Younger investors 3x more likely to invest in ESG funds

Younger investors 3x more likely to invest in ESG funds

Investors between the ages of 18 and 24 are three times more likely to invest in ESG, green and impact funds than those over the age of 65.

According to the Saltus Wealth Index, 64 per cent of respondents were invested in either ESG, green or impact funds funds, rising to 80 per cent among 18 to 24 year-olds.

However this dropped to a quarter (24 per cent) for those over the age of 65.

The survey questioned 1,000 people in the UK with investable assets of £250,000+ to understand their thoughts about their investment choices.

The research showed an overall correlation with age, with ESG/green interest getting progressively worse the older the age group, with one exception: the 45-54 year-olds. 

For instance, among those aged between 25 and 34, 74 per cent had exposure to ESG/green products, dropping to two thirds (67 per cent) of 35 to 44 year-olds, and 48 per cent of 55 to 64 year-olds. But 68 per cent of those approaching the age of 55 are invested in ESG. 


Likelihood to invest in ESG, green and impact funds

18-2480 per cent
25-3474 per cent
35-4467 per cent
45-5468 per cent
55-6448 per cent
65+24 per cent

Source: Saltus Wealth Index

Michael Stimpson, partner at Saltus, told FTAdviser: "[ESG] is the direction that everything is moving in. Companies not moving in this direction won't have shareholders in the long-term - they just won't offer sustainable returns.

"So with this cohort [45-54 year olds], it is possible their ESG demands come top and they are not prepared to sacrifice this for income, but we think these two things - returns and ethics - can go hand in hand.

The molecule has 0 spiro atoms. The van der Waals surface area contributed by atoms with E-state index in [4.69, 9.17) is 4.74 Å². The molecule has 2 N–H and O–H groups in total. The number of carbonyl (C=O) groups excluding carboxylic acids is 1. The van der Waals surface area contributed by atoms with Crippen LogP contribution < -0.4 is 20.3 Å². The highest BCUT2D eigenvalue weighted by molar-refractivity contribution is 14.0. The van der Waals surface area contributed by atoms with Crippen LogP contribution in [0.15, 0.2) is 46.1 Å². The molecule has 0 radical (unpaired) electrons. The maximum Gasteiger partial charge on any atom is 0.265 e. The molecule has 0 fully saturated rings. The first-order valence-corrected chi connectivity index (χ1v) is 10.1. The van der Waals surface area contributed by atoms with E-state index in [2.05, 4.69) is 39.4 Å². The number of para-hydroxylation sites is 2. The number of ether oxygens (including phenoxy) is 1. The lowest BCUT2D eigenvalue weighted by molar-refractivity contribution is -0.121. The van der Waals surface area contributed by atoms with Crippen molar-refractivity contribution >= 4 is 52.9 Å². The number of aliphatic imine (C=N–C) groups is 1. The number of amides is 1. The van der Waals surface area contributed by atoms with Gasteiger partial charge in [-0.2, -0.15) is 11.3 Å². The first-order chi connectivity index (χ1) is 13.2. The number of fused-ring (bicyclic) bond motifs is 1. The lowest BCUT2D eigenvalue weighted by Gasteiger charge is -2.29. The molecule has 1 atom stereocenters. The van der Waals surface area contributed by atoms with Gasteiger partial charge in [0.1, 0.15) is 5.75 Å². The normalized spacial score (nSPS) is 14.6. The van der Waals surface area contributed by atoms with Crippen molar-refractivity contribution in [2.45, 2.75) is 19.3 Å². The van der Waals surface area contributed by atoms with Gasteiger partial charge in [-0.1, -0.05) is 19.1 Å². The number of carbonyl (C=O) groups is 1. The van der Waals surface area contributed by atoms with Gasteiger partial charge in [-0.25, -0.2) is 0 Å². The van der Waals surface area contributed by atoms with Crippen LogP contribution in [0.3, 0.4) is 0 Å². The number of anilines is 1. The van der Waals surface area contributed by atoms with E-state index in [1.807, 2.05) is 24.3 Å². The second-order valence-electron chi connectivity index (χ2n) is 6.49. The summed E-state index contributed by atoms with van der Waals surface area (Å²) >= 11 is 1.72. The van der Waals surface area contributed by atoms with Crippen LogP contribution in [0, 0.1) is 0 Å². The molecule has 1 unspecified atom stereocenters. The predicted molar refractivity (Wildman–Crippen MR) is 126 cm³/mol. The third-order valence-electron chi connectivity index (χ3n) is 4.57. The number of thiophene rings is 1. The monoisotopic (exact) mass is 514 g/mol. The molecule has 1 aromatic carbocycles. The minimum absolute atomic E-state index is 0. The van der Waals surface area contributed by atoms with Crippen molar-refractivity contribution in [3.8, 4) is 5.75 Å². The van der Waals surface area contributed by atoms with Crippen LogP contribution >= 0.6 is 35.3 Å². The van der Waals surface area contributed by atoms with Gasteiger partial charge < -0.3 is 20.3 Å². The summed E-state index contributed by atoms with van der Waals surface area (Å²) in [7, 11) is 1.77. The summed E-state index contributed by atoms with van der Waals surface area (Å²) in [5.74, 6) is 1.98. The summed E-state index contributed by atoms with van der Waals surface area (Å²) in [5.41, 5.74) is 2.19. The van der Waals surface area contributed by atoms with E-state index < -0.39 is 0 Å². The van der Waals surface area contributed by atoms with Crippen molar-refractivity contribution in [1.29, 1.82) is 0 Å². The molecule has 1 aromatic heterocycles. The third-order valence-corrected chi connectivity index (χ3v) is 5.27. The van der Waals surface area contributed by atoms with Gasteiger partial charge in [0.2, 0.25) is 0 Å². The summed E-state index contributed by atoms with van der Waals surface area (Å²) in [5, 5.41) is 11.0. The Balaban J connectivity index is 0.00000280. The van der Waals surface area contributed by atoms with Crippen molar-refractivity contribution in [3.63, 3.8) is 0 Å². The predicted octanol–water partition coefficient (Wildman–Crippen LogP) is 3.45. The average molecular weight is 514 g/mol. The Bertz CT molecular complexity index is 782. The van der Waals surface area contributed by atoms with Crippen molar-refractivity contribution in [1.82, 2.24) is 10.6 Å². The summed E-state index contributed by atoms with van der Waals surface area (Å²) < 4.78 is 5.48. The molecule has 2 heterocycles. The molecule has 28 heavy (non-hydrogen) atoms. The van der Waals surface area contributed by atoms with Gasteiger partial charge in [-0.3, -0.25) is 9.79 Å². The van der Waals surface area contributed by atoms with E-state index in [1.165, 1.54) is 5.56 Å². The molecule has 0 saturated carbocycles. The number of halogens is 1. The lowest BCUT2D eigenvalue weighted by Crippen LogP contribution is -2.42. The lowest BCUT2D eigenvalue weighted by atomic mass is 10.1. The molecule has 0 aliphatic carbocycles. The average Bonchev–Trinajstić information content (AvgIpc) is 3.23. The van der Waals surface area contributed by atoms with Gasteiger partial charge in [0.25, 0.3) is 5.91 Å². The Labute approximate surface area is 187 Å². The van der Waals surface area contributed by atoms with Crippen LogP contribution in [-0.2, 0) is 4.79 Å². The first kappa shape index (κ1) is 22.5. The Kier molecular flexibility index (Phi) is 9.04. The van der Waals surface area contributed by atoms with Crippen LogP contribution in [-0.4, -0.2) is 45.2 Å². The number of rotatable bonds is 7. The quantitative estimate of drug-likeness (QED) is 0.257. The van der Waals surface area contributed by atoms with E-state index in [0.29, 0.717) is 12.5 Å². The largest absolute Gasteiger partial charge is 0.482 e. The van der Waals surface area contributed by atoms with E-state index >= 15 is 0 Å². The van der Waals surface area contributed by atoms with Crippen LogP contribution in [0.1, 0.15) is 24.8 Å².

"Therefore it is more than possible this age cohort has grasped this fact, as it would make sense they are possibly more knowledgable about the topic, and are more engaged with investing along ESG lines."

He added: "It is also possible they have engaged the right financial advice to be able to invest ethically and for returns."

When asked what the investors thought was the biggest threat to their wealth, 24 per cent of the youngest investors said climate change, compared with 11 per cent of over 65s.

When respondents who did not invest in ESG, green and impact funds were asked why, 44 per cent of under 25s said it was because they did not think it made a difference, and that green funds were not “truly environmentally friendly”.

Stimpson said: “The interesting thing re ESG, is that for people who think it is important, it becomes the number one thing, regardless of returns. 

"But if you can build a portfolio that is both responsible and builds an income, you can meet their requirements. It used to be the case that people thought they had a choice - either ethical, or returns."